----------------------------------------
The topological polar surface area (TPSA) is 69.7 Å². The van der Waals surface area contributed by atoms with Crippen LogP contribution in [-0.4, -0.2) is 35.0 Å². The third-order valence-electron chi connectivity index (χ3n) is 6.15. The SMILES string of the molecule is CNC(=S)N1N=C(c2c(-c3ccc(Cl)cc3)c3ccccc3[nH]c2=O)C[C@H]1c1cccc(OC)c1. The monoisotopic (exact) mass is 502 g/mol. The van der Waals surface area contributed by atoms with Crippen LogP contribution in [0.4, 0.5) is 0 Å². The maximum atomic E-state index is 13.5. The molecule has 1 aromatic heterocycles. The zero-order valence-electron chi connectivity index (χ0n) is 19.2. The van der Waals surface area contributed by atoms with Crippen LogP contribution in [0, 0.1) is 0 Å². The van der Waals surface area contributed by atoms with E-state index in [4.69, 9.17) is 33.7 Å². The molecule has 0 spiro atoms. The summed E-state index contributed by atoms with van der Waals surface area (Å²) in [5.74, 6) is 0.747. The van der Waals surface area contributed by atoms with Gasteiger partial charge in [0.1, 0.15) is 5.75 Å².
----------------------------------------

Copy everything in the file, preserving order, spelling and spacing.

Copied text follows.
The topological polar surface area (TPSA) is 69.7 Å². The van der Waals surface area contributed by atoms with Crippen LogP contribution in [-0.4, -0.2) is 35.0 Å². The third-order valence-electron chi connectivity index (χ3n) is 6.15. The SMILES string of the molecule is CNC(=S)N1N=C(c2c(-c3ccc(Cl)cc3)c3ccccc3[nH]c2=O)C[C@H]1c1cccc(OC)c1. The monoisotopic (exact) mass is 502 g/mol. The van der Waals surface area contributed by atoms with Crippen LogP contribution in [0.4, 0.5) is 0 Å². The maximum atomic E-state index is 13.5. The molecule has 1 aromatic heterocycles. The zero-order valence-electron chi connectivity index (χ0n) is 19.2. The van der Waals surface area contributed by atoms with Crippen LogP contribution in [0, 0.1) is 0 Å². The van der Waals surface area contributed by atoms with E-state index in [4.69, 9.17) is 33.7 Å². The molecule has 0 spiro atoms. The summed E-state index contributed by atoms with van der Waals surface area (Å²) in [5.74, 6) is 0.747. The van der Waals surface area contributed by atoms with Gasteiger partial charge in [0.1, 0.15) is 5.75 Å².